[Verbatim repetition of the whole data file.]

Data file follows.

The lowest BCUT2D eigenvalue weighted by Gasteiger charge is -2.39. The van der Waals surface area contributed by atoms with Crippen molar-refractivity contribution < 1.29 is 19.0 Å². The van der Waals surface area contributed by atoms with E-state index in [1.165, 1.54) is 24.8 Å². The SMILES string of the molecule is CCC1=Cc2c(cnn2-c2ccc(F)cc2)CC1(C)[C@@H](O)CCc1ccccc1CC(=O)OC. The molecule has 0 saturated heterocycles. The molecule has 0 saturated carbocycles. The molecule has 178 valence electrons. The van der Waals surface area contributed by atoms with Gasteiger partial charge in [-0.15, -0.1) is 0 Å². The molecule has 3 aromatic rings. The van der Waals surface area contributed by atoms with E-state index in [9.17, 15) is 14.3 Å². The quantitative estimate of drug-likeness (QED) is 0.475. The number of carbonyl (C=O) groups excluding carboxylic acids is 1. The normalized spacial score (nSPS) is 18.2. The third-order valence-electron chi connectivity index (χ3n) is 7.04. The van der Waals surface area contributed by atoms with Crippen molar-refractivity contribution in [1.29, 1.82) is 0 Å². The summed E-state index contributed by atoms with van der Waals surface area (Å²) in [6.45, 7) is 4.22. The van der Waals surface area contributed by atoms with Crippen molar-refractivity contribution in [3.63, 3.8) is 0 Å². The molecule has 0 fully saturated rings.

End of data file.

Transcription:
The lowest BCUT2D eigenvalue weighted by Gasteiger charge is -2.39. The van der Waals surface area contributed by atoms with Crippen molar-refractivity contribution < 1.29 is 19.0 Å². The van der Waals surface area contributed by atoms with E-state index in [1.165, 1.54) is 24.8 Å². The SMILES string of the molecule is CCC1=Cc2c(cnn2-c2ccc(F)cc2)CC1(C)[C@@H](O)CCc1ccccc1CC(=O)OC. The molecule has 0 saturated heterocycles. The molecule has 0 saturated carbocycles. The molecule has 178 valence electrons. The van der Waals surface area contributed by atoms with Gasteiger partial charge in [-0.15, -0.1) is 0 Å². The molecule has 3 aromatic rings. The van der Waals surface area contributed by atoms with E-state index in [9.17, 15) is 14.3 Å². The quantitative estimate of drug-likeness (QED) is 0.475. The number of carbonyl (C=O) groups excluding carboxylic acids is 1. The normalized spacial score (nSPS) is 18.2. The third-order valence-electron chi connectivity index (χ3n) is 7.04. The van der Waals surface area contributed by atoms with Crippen molar-refractivity contribution in [1.29, 1.82) is 0 Å². The summed E-state index contributed by atoms with van der Waals surface area (Å²) in [6.45, 7) is 4.22. The van der Waals surface area contributed by atoms with Crippen molar-refractivity contribution in [3.63, 3.8) is 0 Å². The molecule has 0 fully saturated rings.